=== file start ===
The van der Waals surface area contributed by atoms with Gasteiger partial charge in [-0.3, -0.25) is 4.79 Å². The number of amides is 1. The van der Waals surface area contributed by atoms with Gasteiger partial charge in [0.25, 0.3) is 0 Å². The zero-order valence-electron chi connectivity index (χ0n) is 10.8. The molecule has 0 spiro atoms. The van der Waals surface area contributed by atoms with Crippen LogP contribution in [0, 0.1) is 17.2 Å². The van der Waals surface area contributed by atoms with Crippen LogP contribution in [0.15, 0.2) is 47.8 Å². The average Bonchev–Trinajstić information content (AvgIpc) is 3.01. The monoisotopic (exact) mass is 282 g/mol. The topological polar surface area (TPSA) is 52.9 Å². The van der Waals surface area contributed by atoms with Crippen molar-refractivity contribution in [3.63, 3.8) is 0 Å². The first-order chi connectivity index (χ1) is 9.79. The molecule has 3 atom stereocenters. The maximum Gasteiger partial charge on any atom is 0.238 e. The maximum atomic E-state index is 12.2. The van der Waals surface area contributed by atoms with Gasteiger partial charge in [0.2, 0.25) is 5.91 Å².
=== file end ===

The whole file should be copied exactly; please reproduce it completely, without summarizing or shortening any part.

The van der Waals surface area contributed by atoms with Gasteiger partial charge in [-0.3, -0.25) is 4.79 Å². The number of amides is 1. The van der Waals surface area contributed by atoms with Gasteiger partial charge in [0.25, 0.3) is 0 Å². The zero-order valence-electron chi connectivity index (χ0n) is 10.8. The molecule has 0 spiro atoms. The van der Waals surface area contributed by atoms with Crippen LogP contribution in [0, 0.1) is 17.2 Å². The van der Waals surface area contributed by atoms with Crippen LogP contribution in [0.15, 0.2) is 47.8 Å². The average Bonchev–Trinajstić information content (AvgIpc) is 3.01. The monoisotopic (exact) mass is 282 g/mol. The topological polar surface area (TPSA) is 52.9 Å². The van der Waals surface area contributed by atoms with Crippen molar-refractivity contribution in [3.63, 3.8) is 0 Å². The first-order chi connectivity index (χ1) is 9.79. The molecule has 3 atom stereocenters. The maximum Gasteiger partial charge on any atom is 0.238 e. The maximum atomic E-state index is 12.2. The van der Waals surface area contributed by atoms with Gasteiger partial charge in [0.2, 0.25) is 5.91 Å².